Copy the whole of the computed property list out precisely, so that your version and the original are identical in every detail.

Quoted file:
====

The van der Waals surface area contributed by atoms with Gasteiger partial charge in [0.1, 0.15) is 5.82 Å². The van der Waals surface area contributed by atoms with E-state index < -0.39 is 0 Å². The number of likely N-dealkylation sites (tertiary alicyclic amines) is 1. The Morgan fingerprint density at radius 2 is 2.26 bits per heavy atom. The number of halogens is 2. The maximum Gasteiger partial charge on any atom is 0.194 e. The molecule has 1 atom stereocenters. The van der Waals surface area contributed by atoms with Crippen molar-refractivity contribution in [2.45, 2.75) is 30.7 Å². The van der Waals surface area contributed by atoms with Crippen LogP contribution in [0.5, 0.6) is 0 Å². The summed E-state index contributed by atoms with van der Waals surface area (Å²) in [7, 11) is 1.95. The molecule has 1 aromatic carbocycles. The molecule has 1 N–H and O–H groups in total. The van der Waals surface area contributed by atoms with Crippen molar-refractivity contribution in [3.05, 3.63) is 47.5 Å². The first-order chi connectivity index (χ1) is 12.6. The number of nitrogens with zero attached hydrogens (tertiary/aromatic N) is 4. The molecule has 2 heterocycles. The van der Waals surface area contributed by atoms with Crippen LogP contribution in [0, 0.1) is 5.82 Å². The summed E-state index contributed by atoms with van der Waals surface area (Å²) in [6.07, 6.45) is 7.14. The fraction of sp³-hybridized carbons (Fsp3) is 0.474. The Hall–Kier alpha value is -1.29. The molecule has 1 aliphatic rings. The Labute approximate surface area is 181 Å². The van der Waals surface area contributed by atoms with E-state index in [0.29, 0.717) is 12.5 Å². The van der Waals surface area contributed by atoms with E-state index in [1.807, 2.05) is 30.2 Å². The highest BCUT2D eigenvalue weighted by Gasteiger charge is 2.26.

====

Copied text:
The van der Waals surface area contributed by atoms with Gasteiger partial charge in [0.1, 0.15) is 5.82 Å². The van der Waals surface area contributed by atoms with E-state index < -0.39 is 0 Å². The number of likely N-dealkylation sites (tertiary alicyclic amines) is 1. The Morgan fingerprint density at radius 2 is 2.26 bits per heavy atom. The number of halogens is 2. The maximum Gasteiger partial charge on any atom is 0.194 e. The molecule has 1 atom stereocenters. The van der Waals surface area contributed by atoms with Crippen molar-refractivity contribution in [2.45, 2.75) is 30.7 Å². The van der Waals surface area contributed by atoms with Crippen LogP contribution in [0.5, 0.6) is 0 Å². The summed E-state index contributed by atoms with van der Waals surface area (Å²) in [7, 11) is 1.95. The molecule has 1 aromatic carbocycles. The molecule has 1 N–H and O–H groups in total. The van der Waals surface area contributed by atoms with Crippen molar-refractivity contribution in [3.05, 3.63) is 47.5 Å². The first-order chi connectivity index (χ1) is 12.6. The number of nitrogens with zero attached hydrogens (tertiary/aromatic N) is 4. The molecule has 2 heterocycles. The van der Waals surface area contributed by atoms with Crippen LogP contribution in [0, 0.1) is 5.82 Å². The summed E-state index contributed by atoms with van der Waals surface area (Å²) in [6.07, 6.45) is 7.14. The fraction of sp³-hybridized carbons (Fsp3) is 0.474. The Hall–Kier alpha value is -1.29. The molecule has 1 aliphatic rings. The Labute approximate surface area is 181 Å². The van der Waals surface area contributed by atoms with E-state index in [0.29, 0.717) is 12.5 Å². The van der Waals surface area contributed by atoms with E-state index in [1.807, 2.05) is 30.2 Å². The highest BCUT2D eigenvalue weighted by Gasteiger charge is 2.26.